Reversed and remanded.

A Parol Agreement to convey land will, under some circumstances, support a suit for specific performance: Butler v. Thompson, 45 W. Va. 660, 72 Am. St. Rep. 838, 31 S. E. 960; Lothrop v. Marble, 12 S. Dak. 511, 76 Am. St. Rep. 626, 81 N. W. 885; Svanburg v. Fosseen, 75 Minn. 350, 74 Am. St. Rep. 490, 78 N. W. 4; Emmel v. Hayes, 102 Mo. 186, 22 Am. St. Rep. 769, 14 S. W. 209. But the agreement must be definite and certain: Crosdale v. Lanigan, 129 N. Y. 604, 25 Am. St. Rep. 551, 29 N. E. 824,

The Joinder of Husband and Wife in the conveyance of her separate estate is discussed in the note to Peters v. Byrns, ante, pp. 584592. It is held in Turner v. Shaw, 96 Mo. 22, 9 Am. St. Rep. 319,8 S. W. 897, that a wife may convey her separate equitable estate without her husband joining in the conveyance.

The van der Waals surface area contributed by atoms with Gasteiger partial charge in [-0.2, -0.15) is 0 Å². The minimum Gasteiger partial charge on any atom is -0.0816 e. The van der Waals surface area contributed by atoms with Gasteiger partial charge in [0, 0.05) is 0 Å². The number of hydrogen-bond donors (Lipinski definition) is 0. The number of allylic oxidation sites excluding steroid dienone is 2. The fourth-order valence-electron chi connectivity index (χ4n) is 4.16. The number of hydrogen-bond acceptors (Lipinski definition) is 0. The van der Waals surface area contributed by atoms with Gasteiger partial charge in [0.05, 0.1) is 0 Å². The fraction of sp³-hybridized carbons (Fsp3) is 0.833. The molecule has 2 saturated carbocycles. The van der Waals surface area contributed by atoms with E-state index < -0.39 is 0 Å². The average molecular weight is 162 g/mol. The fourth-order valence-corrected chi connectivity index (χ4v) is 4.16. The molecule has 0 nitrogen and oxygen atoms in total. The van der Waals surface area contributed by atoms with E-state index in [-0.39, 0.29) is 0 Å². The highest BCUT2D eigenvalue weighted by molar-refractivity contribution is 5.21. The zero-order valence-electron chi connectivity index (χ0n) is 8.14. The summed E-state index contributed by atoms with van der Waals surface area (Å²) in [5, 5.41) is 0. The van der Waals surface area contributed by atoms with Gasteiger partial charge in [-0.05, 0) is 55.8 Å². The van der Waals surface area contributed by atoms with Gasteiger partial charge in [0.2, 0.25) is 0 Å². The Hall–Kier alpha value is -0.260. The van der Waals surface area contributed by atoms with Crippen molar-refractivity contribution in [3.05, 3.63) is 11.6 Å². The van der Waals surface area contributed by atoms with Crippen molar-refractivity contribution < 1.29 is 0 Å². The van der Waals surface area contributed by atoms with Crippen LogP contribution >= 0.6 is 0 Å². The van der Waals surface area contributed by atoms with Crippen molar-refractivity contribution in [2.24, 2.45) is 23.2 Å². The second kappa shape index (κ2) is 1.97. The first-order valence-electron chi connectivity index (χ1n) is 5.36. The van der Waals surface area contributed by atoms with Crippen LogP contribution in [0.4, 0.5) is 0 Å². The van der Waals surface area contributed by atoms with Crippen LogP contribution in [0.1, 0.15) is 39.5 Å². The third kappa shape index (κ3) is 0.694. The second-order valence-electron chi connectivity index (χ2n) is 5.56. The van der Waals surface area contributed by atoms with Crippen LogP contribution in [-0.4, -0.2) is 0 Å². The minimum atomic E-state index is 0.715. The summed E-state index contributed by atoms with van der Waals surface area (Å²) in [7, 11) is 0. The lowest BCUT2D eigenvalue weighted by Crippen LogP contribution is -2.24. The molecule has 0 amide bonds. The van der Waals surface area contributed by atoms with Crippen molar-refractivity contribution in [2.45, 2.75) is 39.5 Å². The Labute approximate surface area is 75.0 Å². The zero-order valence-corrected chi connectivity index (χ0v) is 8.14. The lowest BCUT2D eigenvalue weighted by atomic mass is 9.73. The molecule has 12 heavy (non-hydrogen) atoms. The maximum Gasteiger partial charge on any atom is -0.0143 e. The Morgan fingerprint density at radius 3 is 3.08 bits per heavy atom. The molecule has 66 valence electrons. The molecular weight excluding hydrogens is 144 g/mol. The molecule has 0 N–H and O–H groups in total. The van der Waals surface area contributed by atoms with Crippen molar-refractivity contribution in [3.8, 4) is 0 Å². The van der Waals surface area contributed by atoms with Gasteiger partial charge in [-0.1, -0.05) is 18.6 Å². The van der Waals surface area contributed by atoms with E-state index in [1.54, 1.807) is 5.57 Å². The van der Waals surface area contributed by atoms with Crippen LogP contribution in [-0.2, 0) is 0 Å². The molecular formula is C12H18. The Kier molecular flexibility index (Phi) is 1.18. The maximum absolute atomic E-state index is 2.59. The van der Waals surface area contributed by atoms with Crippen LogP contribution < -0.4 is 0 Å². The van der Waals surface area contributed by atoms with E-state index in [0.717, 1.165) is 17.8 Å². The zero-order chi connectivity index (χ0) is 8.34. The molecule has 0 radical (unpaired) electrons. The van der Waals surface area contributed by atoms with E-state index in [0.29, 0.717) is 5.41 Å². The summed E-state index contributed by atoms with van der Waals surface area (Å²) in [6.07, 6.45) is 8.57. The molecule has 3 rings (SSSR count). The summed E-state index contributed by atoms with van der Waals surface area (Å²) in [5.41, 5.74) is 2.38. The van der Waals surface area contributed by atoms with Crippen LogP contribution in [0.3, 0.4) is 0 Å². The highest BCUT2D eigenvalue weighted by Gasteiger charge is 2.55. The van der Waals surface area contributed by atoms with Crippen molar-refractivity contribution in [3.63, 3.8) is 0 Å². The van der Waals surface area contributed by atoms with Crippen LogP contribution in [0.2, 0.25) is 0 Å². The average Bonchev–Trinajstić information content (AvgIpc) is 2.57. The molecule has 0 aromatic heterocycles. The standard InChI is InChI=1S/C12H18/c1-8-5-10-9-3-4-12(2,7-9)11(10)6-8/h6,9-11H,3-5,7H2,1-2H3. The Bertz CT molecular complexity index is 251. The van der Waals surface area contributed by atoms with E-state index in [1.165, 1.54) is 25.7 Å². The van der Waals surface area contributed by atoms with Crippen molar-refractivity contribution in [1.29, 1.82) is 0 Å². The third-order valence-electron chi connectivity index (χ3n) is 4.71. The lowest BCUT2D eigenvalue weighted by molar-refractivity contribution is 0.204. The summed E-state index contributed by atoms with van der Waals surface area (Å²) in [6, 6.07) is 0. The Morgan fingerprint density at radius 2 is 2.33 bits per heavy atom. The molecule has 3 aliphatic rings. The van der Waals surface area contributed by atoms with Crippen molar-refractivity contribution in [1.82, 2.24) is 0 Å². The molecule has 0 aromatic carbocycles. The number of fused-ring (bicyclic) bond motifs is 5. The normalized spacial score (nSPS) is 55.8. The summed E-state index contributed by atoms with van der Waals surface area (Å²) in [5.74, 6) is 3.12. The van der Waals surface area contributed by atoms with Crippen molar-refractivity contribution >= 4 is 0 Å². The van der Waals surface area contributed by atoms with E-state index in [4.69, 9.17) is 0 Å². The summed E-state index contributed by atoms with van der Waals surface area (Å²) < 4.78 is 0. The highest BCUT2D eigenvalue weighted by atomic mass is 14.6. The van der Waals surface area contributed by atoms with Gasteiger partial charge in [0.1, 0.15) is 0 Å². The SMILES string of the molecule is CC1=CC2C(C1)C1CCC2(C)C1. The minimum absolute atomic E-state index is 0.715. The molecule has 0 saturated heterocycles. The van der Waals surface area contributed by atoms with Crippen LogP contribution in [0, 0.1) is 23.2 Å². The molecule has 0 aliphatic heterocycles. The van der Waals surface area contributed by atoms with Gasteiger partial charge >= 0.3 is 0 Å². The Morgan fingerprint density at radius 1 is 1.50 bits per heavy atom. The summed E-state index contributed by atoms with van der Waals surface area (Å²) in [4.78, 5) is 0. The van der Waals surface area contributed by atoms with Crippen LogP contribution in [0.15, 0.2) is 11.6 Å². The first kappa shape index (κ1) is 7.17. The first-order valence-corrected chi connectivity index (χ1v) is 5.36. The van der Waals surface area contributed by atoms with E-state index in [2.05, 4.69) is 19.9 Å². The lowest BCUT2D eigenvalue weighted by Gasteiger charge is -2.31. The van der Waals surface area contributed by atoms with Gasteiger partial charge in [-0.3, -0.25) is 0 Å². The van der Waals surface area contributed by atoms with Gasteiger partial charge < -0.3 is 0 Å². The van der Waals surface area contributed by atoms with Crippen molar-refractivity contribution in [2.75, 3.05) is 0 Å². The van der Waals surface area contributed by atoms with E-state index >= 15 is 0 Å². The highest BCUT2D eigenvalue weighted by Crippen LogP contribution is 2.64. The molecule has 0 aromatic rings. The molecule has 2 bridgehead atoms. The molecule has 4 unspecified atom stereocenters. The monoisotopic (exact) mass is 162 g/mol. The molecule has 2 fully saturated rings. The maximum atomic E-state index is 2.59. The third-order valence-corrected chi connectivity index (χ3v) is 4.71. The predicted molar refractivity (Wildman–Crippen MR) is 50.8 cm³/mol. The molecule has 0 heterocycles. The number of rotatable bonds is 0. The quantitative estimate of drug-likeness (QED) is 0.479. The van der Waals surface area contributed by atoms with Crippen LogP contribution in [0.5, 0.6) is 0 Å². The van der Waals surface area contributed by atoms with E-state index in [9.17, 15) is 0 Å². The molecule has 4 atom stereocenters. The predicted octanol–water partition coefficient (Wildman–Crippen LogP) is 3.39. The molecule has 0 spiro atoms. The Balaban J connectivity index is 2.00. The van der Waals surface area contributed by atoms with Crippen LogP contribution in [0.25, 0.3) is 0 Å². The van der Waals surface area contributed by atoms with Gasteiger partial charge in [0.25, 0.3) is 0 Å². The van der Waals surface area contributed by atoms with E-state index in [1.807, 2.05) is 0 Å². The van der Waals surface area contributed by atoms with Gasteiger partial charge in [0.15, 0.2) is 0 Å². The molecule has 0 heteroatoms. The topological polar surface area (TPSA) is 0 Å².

Estoppel Against Married Women is discussed in the monographic: note to Trimble v. State, 57 Am. St. Rep. 169-185.

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HOUSTON EAST AND WEST TEXAS RAILWAY COM.

PANY v. DE WALT.

[96 Tex. 121, 70 S. W. 531.) MASTER AND SERVANT—Duty of Obedience. It is not: true that employés of a railway corporation are bound under all cir.. cumstances to obey the orders of their superiors. Obedience to an: order may involve personal risk 80 great and obvious that no prudent man should take it. A master or his representative has right to give, nor is the servant bound to obey, such an order. (p.. 882.)